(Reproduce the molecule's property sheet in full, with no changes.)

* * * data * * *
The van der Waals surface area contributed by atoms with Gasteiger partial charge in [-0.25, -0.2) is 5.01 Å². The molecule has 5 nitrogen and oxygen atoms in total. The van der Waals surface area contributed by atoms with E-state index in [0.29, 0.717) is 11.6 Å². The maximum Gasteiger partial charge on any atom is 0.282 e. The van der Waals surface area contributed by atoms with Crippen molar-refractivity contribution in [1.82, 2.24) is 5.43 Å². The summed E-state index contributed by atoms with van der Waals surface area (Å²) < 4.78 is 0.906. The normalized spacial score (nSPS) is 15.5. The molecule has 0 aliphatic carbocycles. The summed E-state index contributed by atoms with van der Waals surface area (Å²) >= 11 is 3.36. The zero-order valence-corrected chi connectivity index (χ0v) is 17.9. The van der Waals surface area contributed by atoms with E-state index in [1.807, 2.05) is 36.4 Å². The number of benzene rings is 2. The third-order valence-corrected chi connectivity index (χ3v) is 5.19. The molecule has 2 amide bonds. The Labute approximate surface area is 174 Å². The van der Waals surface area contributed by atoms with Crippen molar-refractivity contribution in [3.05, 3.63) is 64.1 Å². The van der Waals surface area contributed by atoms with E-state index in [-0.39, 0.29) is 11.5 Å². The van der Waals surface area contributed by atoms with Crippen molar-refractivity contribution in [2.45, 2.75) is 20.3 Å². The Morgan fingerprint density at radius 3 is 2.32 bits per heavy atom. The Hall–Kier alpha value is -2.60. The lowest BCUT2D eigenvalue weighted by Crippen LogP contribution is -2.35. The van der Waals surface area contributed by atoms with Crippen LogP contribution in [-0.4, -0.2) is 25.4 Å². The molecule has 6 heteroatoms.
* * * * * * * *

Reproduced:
The van der Waals surface area contributed by atoms with Gasteiger partial charge in [-0.25, -0.2) is 5.01 Å². The molecule has 5 nitrogen and oxygen atoms in total. The van der Waals surface area contributed by atoms with E-state index in [0.29, 0.717) is 11.6 Å². The maximum Gasteiger partial charge on any atom is 0.282 e. The van der Waals surface area contributed by atoms with Crippen molar-refractivity contribution in [1.82, 2.24) is 5.43 Å². The summed E-state index contributed by atoms with van der Waals surface area (Å²) < 4.78 is 0.906. The normalized spacial score (nSPS) is 15.5. The molecule has 0 aliphatic carbocycles. The summed E-state index contributed by atoms with van der Waals surface area (Å²) >= 11 is 3.36. The zero-order valence-corrected chi connectivity index (χ0v) is 17.9. The van der Waals surface area contributed by atoms with E-state index in [1.807, 2.05) is 36.4 Å². The number of benzene rings is 2. The third-order valence-corrected chi connectivity index (χ3v) is 5.19. The molecule has 2 amide bonds. The Labute approximate surface area is 174 Å². The van der Waals surface area contributed by atoms with Crippen molar-refractivity contribution in [3.05, 3.63) is 64.1 Å². The van der Waals surface area contributed by atoms with E-state index in [-0.39, 0.29) is 11.5 Å². The van der Waals surface area contributed by atoms with Crippen molar-refractivity contribution in [2.45, 2.75) is 20.3 Å². The Morgan fingerprint density at radius 3 is 2.32 bits per heavy atom. The Hall–Kier alpha value is -2.60. The lowest BCUT2D eigenvalue weighted by Crippen LogP contribution is -2.35. The van der Waals surface area contributed by atoms with Crippen LogP contribution in [-0.4, -0.2) is 25.4 Å². The molecule has 6 heteroatoms.